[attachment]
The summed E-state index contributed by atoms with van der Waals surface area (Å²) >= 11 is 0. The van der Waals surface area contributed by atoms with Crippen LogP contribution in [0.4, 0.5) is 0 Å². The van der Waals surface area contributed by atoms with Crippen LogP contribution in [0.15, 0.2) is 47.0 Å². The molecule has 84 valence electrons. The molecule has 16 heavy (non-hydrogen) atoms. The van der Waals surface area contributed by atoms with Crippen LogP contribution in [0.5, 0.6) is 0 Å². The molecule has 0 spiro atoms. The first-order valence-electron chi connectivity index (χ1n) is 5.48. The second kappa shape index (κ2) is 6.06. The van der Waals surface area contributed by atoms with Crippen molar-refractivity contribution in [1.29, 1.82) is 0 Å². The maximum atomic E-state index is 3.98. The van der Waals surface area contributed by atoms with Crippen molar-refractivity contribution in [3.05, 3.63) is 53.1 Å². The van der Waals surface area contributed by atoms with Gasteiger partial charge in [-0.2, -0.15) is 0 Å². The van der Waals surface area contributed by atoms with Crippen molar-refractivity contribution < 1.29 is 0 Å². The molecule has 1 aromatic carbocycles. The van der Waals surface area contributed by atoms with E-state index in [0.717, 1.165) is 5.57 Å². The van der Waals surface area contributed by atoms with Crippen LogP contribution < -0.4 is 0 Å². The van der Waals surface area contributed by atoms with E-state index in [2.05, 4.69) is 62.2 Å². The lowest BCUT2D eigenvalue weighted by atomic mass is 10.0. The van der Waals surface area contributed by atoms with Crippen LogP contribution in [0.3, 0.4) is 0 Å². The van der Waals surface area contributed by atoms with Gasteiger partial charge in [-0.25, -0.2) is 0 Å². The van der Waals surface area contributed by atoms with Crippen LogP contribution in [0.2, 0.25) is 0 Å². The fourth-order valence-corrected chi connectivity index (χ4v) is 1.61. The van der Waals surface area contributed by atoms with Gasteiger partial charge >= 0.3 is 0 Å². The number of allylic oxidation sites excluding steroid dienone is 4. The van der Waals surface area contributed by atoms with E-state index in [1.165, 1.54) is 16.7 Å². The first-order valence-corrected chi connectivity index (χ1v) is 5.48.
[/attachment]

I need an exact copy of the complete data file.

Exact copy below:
The summed E-state index contributed by atoms with van der Waals surface area (Å²) >= 11 is 0. The van der Waals surface area contributed by atoms with Crippen LogP contribution in [0.4, 0.5) is 0 Å². The van der Waals surface area contributed by atoms with Crippen LogP contribution in [0.15, 0.2) is 47.0 Å². The molecule has 84 valence electrons. The molecule has 16 heavy (non-hydrogen) atoms. The van der Waals surface area contributed by atoms with Crippen LogP contribution in [0.5, 0.6) is 0 Å². The molecule has 0 spiro atoms. The first-order valence-electron chi connectivity index (χ1n) is 5.48. The second kappa shape index (κ2) is 6.06. The van der Waals surface area contributed by atoms with Crippen molar-refractivity contribution in [1.29, 1.82) is 0 Å². The maximum atomic E-state index is 3.98. The van der Waals surface area contributed by atoms with Crippen molar-refractivity contribution in [3.05, 3.63) is 53.1 Å². The van der Waals surface area contributed by atoms with Gasteiger partial charge in [-0.2, -0.15) is 0 Å². The van der Waals surface area contributed by atoms with Crippen molar-refractivity contribution < 1.29 is 0 Å². The molecule has 1 aromatic carbocycles. The van der Waals surface area contributed by atoms with E-state index in [0.717, 1.165) is 5.57 Å². The van der Waals surface area contributed by atoms with Crippen LogP contribution < -0.4 is 0 Å². The van der Waals surface area contributed by atoms with E-state index in [2.05, 4.69) is 62.2 Å². The lowest BCUT2D eigenvalue weighted by atomic mass is 10.0. The van der Waals surface area contributed by atoms with Crippen LogP contribution in [0.3, 0.4) is 0 Å². The van der Waals surface area contributed by atoms with Gasteiger partial charge in [-0.25, -0.2) is 0 Å². The van der Waals surface area contributed by atoms with Crippen LogP contribution in [0.2, 0.25) is 0 Å². The fourth-order valence-corrected chi connectivity index (χ4v) is 1.61. The van der Waals surface area contributed by atoms with Gasteiger partial charge >= 0.3 is 0 Å². The number of allylic oxidation sites excluding steroid dienone is 4. The van der Waals surface area contributed by atoms with E-state index in [1.165, 1.54) is 16.7 Å². The first-order valence-corrected chi connectivity index (χ1v) is 5.48.